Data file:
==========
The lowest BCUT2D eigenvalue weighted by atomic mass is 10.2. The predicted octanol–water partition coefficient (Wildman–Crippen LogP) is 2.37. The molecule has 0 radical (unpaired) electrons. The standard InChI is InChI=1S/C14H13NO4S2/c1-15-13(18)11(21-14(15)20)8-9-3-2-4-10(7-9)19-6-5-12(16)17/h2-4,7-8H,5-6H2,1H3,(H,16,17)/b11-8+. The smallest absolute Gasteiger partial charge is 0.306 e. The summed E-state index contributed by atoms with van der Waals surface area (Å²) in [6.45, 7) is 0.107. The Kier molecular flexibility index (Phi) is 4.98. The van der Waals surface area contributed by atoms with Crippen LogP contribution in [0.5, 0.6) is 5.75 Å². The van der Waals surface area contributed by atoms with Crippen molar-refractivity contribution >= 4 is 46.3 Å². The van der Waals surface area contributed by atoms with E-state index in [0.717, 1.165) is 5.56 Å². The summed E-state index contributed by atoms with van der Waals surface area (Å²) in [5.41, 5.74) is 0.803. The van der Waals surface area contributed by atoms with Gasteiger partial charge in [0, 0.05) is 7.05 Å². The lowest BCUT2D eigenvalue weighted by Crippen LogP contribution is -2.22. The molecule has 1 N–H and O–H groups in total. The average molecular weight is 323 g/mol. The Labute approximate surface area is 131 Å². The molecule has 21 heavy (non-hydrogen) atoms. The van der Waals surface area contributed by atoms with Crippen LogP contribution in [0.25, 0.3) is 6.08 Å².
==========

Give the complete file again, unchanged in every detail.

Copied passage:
The lowest BCUT2D eigenvalue weighted by atomic mass is 10.2. The predicted octanol–water partition coefficient (Wildman–Crippen LogP) is 2.37. The molecule has 0 radical (unpaired) electrons. The standard InChI is InChI=1S/C14H13NO4S2/c1-15-13(18)11(21-14(15)20)8-9-3-2-4-10(7-9)19-6-5-12(16)17/h2-4,7-8H,5-6H2,1H3,(H,16,17)/b11-8+. The smallest absolute Gasteiger partial charge is 0.306 e. The summed E-state index contributed by atoms with van der Waals surface area (Å²) in [6.45, 7) is 0.107. The Kier molecular flexibility index (Phi) is 4.98. The van der Waals surface area contributed by atoms with Crippen LogP contribution in [0.5, 0.6) is 5.75 Å². The van der Waals surface area contributed by atoms with Crippen molar-refractivity contribution >= 4 is 46.3 Å². The van der Waals surface area contributed by atoms with E-state index in [0.717, 1.165) is 5.56 Å². The summed E-state index contributed by atoms with van der Waals surface area (Å²) in [5.41, 5.74) is 0.803. The van der Waals surface area contributed by atoms with Gasteiger partial charge in [0, 0.05) is 7.05 Å². The lowest BCUT2D eigenvalue weighted by Crippen LogP contribution is -2.22. The molecule has 1 N–H and O–H groups in total. The average molecular weight is 323 g/mol. The Labute approximate surface area is 131 Å². The molecule has 21 heavy (non-hydrogen) atoms. The van der Waals surface area contributed by atoms with Crippen LogP contribution in [0.25, 0.3) is 6.08 Å².